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Thursday, September 5, 2013

12 of 1001 Books: Anthony Burgess' A Clockwork Orange

It's only been a few minutes after finishing A Clockwork Orange that I am still pondering over it. How do you feel toward a book where the lead perspective is from a mad men who takes pleasure in pain in any form? He's not that likable and the way society lets him off so easily doesn't leave for there to be many other likable characters either. It is one of the darkest books out there, and makes sense considering the author, Anthony Burgess, wrote it after his wife was beaten and molested by a gang.

Summary: Alex is a fifteen year old in the not so distant future who roams the night with his friends and wreaks havoc on the people. They break into houses, rob, rape, beat, and murder people who wander the streets or reside in the neighborhood. When Alex gets caught though the Government has a new plan to reform violent psychopaths, but it's met with controversy because it enables a lack of choice to do good or bad, and leaves the person only able to choose the good. Alex is desperate to do anything to be free again.


Characters: The lead character is Alex, who is probably one of the most evil characters you'll encounter in a book, and yet he is also the lead. The book is wrote in first perspective, so every step you take through the book is through the eyes of this character. I could find nothing redeemable about him though, and considering some of his thoughts regarding faith, humanity, and anything in general I would be frightened anyone could feel for this character. There is a whole slew of friends he has as well including Dim, Georgie, and Pete. What is interesting is how his crew progresses, and Alex is left at the end of the novella. There is also an array of characters throughout the novella that take part in Alex's progression toward the end, and an interesting thought posed by the priest and Mr. Alexander about the lack of choice in humanity if the person has the inability to choose to do bad, and only does good because of the force of being sick keeps them from it.

Writing: Where the book is creative but really difficult for me to get past is in the writing. I understand that taking Russian slang, and a little Shakespearean inspiration sounded like a good idea, and adds some points to it for some, but it makes the reading slow and difficult. If nothing else, you need a dictionary to explain what words like "viddy" and "droogs" mean along with countless other words. I can't decipher much of the language because of the slang. I do think it's cool how this shows the difference between youth and adult, but how is someone to make sense of it if they don't know what it means? It's the hugest setback for this book.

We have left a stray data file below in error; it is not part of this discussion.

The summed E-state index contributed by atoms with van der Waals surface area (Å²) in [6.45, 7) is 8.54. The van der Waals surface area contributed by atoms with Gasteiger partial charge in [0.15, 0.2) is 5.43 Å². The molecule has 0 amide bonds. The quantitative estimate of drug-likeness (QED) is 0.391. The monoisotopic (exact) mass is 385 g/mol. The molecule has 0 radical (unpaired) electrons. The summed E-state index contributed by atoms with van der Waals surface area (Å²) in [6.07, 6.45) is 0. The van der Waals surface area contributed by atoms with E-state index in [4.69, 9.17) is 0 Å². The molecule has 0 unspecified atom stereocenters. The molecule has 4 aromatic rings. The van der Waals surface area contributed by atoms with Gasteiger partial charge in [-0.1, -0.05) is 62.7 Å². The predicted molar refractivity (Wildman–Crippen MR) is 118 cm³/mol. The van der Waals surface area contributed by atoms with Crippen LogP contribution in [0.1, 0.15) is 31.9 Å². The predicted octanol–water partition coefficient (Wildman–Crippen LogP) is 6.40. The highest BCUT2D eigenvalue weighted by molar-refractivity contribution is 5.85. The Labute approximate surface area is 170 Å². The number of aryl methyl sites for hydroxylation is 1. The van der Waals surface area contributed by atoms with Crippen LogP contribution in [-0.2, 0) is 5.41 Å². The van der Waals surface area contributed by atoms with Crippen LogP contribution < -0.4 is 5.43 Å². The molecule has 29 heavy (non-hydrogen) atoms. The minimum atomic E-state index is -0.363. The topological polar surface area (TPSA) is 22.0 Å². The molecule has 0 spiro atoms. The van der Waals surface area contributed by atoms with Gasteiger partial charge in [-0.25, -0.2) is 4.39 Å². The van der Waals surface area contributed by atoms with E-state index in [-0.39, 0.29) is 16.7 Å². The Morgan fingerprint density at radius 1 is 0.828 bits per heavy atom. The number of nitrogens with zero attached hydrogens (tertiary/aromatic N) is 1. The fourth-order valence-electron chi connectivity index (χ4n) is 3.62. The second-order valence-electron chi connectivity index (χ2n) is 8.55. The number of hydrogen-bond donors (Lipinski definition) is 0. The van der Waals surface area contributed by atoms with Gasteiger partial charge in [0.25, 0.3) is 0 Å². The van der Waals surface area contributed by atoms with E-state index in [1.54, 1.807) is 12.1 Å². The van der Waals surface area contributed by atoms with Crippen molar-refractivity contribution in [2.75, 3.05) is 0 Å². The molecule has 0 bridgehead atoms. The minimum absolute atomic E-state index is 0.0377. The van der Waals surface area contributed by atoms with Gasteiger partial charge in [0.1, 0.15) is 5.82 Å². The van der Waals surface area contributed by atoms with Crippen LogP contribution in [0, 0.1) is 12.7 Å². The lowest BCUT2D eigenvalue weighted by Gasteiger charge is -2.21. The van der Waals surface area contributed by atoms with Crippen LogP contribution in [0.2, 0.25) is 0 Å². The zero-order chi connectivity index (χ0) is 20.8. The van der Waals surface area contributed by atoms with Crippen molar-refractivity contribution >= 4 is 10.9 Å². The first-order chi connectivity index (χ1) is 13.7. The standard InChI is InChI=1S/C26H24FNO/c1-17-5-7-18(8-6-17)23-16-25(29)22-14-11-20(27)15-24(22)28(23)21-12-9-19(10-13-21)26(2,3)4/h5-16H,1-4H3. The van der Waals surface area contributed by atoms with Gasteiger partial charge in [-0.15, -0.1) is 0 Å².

Plot: I think the plot has a lot to off thought wise without trying to force the philosophical notions that a lot of books do. Considering the author seemed to write this out of a personal experience it does give the book a lot more of a personal vibe where it reads like a story with a message and not just one trying to be too pretentious. It goes too far in trying to make a point though, and I think I would have preferred the British ending to the one in this edition.

The main setback for me was the writing, once I got into the book it gets better especially as more people are encountered who don't talk like Alex. For the lead to be such an evil guy though it makes it for a rough book to read. I think this would have been way more shocking to read in the 60's as well. Considering what modern society has seen and heard these days it makes for something less shocking. It still has some things in it that disturb me and leave me unable to process exactly how I feel and hoping the intent wasn't to be in a negative way outside the perspective of the lead.

Rating 5 of 10.


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